The elephants were all physically capable of breaking free but remained in captivity due to their limiting beliefs.

They didn’t believe they could break free, so they never tried. [Jay Shetty]

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My Weekly Learnings #51 (13.03.22 – 19.03.22)

Amidst all the content I consume every week, through this weekly series of ‘My Weekly Learnings’, sharing highlights of content pieces that caught my eye and provided more value than I could imagine.

(P.S. Every Sunday, I share a list of what to read, listen to, and watch, in my weekly series, The Last 7 Days. You can check out the editions here).

1. For people that experience intense sugar cravings: the cause of those cravings is dopamine. Sweet foods and drinks and foods/drinks that contain simple sugars — especially highly processed simple sugars like high fructose corn syrup, trigger two neural pathways, one that detects nutritive value and another that leads to perceived sweetness (taste), both of which result in increased dopamine. The consequence is a heightened desire to pursue and eat sweet food.

Studies show that even if the taste of something sweet is blocked, people prefer it and crave it because of so-called post-ingestive effects: neurons in the gut that respond to sugar and signal the release of dopamine in the brain.

Understanding this can help you control or defeat sugar cravings. It also explains why we often will crave more food even if it doesn’t taste incredible.

The takeaway: Your conscious mind is able to override these signals better if you know they are there. [Dr Andrew D Huberman]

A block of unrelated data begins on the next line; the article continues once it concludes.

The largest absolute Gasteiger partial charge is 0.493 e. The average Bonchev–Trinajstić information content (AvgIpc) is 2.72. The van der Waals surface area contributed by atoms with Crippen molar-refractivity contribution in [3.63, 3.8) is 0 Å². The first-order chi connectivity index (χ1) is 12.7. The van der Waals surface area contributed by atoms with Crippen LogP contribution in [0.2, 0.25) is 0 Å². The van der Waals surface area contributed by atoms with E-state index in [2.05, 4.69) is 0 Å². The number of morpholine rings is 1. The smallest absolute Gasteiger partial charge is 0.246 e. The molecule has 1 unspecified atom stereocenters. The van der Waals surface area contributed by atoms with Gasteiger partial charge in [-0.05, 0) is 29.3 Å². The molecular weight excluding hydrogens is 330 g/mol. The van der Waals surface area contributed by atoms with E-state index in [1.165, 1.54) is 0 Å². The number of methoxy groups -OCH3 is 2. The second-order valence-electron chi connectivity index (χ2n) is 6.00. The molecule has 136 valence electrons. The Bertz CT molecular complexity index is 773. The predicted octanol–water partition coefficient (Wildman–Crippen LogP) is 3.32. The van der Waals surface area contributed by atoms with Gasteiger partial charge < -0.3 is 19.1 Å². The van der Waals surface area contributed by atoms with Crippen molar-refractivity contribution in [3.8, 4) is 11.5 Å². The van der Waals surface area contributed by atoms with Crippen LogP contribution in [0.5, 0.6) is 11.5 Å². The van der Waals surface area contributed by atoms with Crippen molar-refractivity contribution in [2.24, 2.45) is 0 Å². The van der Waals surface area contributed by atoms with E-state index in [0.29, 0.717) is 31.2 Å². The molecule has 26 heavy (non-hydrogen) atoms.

2. When we spend hours looking at screens, we are exposing our eyes to ‘photochemical’ stress, a type of light stress that occurs because of the chemical reactions and oxidative stress from the retina absorbing blue light for prolonged periods of time.

The type of photochemical stress to the retina caused by blue light is known as blue light hazard or retinal phototoxicity.

The degree of phototoxicity blue light can cause is dependent on a number of factors: the intensity of blue light to which the eye is exposed, the distance to the source of light, the direction of the line of sight, and the spectrum of the light source, for example.

It’s important to clarify that the main source of blue light in our environment is, without a doubt, the sun. But although the amount of blue light emitted by a screen is low compared to sunlight, the fact is that the type of exposure is very different. Anyone who spends long periods of time looking at screens, especially in close proximity, is being continually exposed to a significant amount of blue light that’s different in important ways compared to looking at a blue sky or ocean. [Neurohacker]

3.

Source: Dr Jordan B Peterson

4. You can’t judge people only by how they treat you. The true test of character is how they treat those they don’t like or need.

Even if someone is kind to you, proceed with caution if they’re consistently unkind to others.

Selective civility is a sign of deep-seated hostility. [Adam Grant]

5. About 1-in-13 people who have ever lived are alive today.